Yolo Deputy DA Previously Involved in Fatal Police Shooting in San Jose

On May 6, 2015, the Yolo County District Attorney’s office announced via Twitter that Deputy DA Frits van der Hoek had been sworn in as the newest member of the YCDA’s team.   The announcement might have seemed routine at the time, but unbeknownst to many in Yolo County, Mr. van der Hoek was involved in an extremely contentious and controversial shooting as a member of the San Jose State University Police Department.

Just over two weeks after the May 6 announcement, Mr. van der Hoek was officially cleared of his part in the fatal February 2014 shooting death of 38-year-old Antonio Lopez, just off campus.

This was an early test for officer body-worn cameras, which captured the incident – however, the department declined to release video except to a small contingent of people.

Mr. Lopez’s partner, Laurie Valdez, and others have voiced disappointment in the lack of charges and filed suit against the university police in federal court.  That lawsuit was dismissed by a federal judge, however, today they will have a hearing before an appellate court to see about reinstating the lawsuit.

While the video has not been made publicly available, the prosecutors created a limited viewing for a relative of the family, Ms. Valdez’ attorney, local NAACP chapter president the Rev. Jethroe “Jeff” Moore, and Asian Law Alliance executive director Richard Konda.

After viewing the video, Mr. Konda told the media, “I did not see Antonio make any aggressive move in the video.  I think charges should be filed in this case.”

According to the report released by the Santa Clara District Attorney’s Office, Mr. Lopez was shot twice during the confrontation with Officer van der Hoek and Sergeant Mike Santos, who ultimately shot him.  The campus had received a 911 call to report that someone was walking through campus acting erratically “with some sort of knife like stabbing the air and doing a bunch of crazy stuff.”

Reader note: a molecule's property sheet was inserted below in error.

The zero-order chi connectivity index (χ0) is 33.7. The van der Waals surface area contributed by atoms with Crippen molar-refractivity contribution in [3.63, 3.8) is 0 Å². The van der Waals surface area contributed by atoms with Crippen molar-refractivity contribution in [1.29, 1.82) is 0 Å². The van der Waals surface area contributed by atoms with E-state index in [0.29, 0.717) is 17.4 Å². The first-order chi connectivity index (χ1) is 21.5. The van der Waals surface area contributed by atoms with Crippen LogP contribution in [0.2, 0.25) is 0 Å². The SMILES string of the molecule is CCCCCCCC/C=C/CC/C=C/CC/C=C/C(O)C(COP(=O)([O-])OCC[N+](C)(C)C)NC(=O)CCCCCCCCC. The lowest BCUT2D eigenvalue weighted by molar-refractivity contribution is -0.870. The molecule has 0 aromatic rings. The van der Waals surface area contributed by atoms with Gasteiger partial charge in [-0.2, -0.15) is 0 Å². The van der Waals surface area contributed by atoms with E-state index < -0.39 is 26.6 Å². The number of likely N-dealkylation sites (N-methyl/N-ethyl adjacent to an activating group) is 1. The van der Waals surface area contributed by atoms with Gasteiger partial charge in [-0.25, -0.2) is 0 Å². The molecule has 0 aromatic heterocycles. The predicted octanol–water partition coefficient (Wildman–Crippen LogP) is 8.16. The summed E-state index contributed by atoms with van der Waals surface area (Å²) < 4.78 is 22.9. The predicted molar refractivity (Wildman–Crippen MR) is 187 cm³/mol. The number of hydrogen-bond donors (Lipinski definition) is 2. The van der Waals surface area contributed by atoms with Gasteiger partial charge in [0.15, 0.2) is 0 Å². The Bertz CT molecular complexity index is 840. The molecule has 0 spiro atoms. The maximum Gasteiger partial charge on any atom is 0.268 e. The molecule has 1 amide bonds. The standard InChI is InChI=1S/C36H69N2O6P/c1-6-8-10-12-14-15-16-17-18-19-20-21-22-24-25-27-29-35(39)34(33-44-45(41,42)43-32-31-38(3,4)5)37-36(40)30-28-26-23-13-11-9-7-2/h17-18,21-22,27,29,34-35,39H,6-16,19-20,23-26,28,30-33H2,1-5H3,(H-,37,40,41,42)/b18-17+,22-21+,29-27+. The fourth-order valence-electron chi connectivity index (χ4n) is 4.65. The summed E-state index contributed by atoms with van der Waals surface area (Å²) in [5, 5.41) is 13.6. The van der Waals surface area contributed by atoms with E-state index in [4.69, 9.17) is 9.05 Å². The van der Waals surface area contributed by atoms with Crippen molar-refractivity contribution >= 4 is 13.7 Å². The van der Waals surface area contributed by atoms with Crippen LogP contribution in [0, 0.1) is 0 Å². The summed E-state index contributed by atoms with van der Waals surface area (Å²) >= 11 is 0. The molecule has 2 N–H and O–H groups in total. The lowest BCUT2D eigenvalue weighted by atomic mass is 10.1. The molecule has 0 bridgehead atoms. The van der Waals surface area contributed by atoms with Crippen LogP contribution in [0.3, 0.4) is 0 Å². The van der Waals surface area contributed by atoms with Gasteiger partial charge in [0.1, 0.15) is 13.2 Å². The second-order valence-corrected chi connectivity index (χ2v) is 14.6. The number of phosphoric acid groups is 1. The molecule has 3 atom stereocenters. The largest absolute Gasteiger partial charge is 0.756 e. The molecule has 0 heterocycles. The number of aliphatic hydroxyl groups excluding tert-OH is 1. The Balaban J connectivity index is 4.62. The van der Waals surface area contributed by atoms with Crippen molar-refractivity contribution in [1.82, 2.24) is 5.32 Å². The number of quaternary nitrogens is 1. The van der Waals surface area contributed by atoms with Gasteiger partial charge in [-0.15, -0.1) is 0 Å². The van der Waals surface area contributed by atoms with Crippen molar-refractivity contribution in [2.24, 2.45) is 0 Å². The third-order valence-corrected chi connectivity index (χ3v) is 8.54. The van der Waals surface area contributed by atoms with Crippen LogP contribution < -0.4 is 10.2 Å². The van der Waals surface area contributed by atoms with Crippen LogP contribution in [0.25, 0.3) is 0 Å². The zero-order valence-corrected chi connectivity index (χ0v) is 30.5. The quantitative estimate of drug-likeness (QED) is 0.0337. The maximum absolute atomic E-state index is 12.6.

The autopsy reported that Mr. Lopez had methamphetamine in his system when died, though Ms. Valdez believes that “finding was tantamount to authorities trying retroactively to justify his killing, and contends that Lopez would not confront officers because of a general fear of police.”

She told the Vanguard that the language barrier played a huge role in his non-compliance and that neither officer spoke Spanish.

Officer  van der Hoek ordered Mr. Lopez to “drop to the ground” while Sgt. Santos told him to “put that on the floor,” in reference to the knife (which may have been a drywall saw).  At this point, van der Hoek tried to fire his Taser, but the prongs could not penetrate Mr. Lopez’s clothing.

Next, Mr. Lopez allegedly advanced on Officer van der Hoek, who yelled to his partner to “shoot him, shoot!”

Sgt. Santos told investigators, “I thought for sure this guy was about to stab him,” before he opened fire. Both of his shots hit Mr. Lopez in the back and he died at the hospital.

But there is controversy in this account.


In the first image you see Officer van der Hoek, weapon drawn, then moments later the police claim that Mr. Lopez charged at van der Hoek, who then shouted for Sgt. Santos to shoot and Santos shot Mr. Lopez twice in the back.

But Ms. Valdez challenges that assertion.  She believes that the footage supports her case, with the last image showing Lopez attempting to get away rather than charging the officer.

Again, after watching the video, Mr. Konda told the media, “I didn’t see him make any aggressive move toward any person.”

Ms. Valdez told the Vanguard that she believes, even though the report had not been released publicly at the time of Mr. van der Hoek’s hire by Yolo County, they were probably aware that the officer would be cleared in the fatal shooting.

She also said she believed this was an effort by the local officials to find a landing spot for Mr. van der Hoek.

—David M. Greenwald reporting

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About The Author

David Greenwald is the founder, editor, and executive director of the Davis Vanguard. He founded the Vanguard in 2006. David Greenwald moved to Davis in 1996 to attend Graduate School at UC Davis in Political Science. He lives in South Davis with his wife Cecilia Escamilla Greenwald and three children.

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